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The Sail

A solitary sail that rises
White in the blue mist on the foam—
What is it in far lands it prizes?
What does it leave behind at home?

Whistles the wind, the waves are playing,
The labouring masthead growns and creeks,
Ah, not from pleasure it is straying,
it is not pleasure that it seeks.

Beneath, the azure current floweth;
Above the golden sunlight glows,
Rebellious, the storms it wooeth,
As if the storms could give repose.

- Mikhail Yuryevich Lermontov


Vasily Perov -  A girl throwing herself into the water, 1879.

“Yes, such has been my lot since childhood. Everyone read signs of non-existent evil traits in my features. But since they were expected to be there, they did make their appearance. Because I was reserved, they said I was sly, so I grew reticent. I was keenly aware of good and evil, but instead of being indulged I was insulted and so I became spiteful. I was sulky while other children were merry and talkative, but though I felt superior to them I was considered inferior. So I grew envious. I was ready to love the whole world, but no one understood me, and I learned to hate. My cheerless youth passed in conflict with myself and society, and fearing ridicule I buried my finest feelings deep in my heart, and there they died. I spoke the truth, but nobody believed me, so I began to practice duplicity. Having come to know society and its mainsprings, I became versed in the art of living and saw how others were happy without that proficiency, enjoying for free the favors I had so painfully striven for. It was then that despair was born in my heart—not the despair that is cured with a pistol, but a cold, impotent desperation, concealed under a polite exterior and a good-natured smile. I became a moral cripple; I had lost one half of my soul, for it had shriveled, dried up and died, and I had cut it off and cast it away, while the other half stirred and lived, adapted to serve every comer. No one noticed this, because no one suspected there had been another half. Now, however, you have awakened memories of it in me, and what I have just done is to read its epitaph to you. Many regard all epitaphs as ridiculous, but I do not, particularly when I remember what rests beneath them.”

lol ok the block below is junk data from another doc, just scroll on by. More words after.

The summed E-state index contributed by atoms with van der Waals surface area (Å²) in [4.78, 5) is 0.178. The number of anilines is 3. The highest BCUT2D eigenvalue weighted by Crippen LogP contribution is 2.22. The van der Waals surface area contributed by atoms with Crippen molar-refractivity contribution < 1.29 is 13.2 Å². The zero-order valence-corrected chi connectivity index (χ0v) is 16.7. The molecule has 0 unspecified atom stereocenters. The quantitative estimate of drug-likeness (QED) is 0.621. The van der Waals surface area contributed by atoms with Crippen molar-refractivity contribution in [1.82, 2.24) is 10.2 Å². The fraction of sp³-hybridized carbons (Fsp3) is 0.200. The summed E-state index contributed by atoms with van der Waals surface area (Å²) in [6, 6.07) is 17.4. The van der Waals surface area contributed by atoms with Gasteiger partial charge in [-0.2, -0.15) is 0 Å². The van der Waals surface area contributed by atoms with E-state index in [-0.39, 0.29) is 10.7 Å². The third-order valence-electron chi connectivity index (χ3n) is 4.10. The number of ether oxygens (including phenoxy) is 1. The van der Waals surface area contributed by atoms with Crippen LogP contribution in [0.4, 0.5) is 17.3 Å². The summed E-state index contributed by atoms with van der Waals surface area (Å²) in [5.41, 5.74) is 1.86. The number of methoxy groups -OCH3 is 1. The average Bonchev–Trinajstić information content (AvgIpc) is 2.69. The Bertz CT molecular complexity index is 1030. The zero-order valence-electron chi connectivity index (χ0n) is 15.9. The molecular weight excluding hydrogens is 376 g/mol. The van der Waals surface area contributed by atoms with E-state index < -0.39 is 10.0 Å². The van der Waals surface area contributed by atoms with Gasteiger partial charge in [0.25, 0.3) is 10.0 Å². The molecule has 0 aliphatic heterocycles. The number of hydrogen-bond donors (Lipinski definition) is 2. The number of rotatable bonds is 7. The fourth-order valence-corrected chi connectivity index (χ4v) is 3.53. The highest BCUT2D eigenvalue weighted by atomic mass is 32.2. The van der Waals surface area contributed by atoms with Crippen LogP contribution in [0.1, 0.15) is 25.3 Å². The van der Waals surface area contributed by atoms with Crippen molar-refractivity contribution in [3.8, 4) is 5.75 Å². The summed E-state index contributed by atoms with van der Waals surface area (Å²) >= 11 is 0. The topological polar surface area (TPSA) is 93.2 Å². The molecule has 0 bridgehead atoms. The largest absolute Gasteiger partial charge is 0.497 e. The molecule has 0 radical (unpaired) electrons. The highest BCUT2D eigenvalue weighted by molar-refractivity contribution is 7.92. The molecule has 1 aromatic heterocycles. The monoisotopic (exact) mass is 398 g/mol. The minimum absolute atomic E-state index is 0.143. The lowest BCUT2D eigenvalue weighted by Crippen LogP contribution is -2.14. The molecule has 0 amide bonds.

― Mikhail LermontovA Hero of Our Time


Vicente Lopez y Portaña, Doña Gertrudis de Compte y de Bruga (detail)

Alexander Afonin - A morning
After the rain. Plyos, Isaac Ilyich Levitan, 1889
Evening. Golden Plyos, Isaac Ilyich Levitan, 1889
The Theotokos of Vladimir, XII century (?), Byzantium, 
The Church of St. Nicholas in Tolmachy, Moscow, Russia

Agnolo di Cosimo (1503–1572), Portrait of a Young Man (detail), c. 1550 (x)

Elizabeth Ann Haryett, by Henriette Jacotte Cappelaere, 1850 (detail)

The chains of the Caucasus Mountains - Ivan Aivazovsky

Johann Heinrich Wilhelm Tischbein, A Muse (Detail), 18th / 19th Century

Louis Tocqué - Portrait of Mademoiselle de Coislin (1750-59)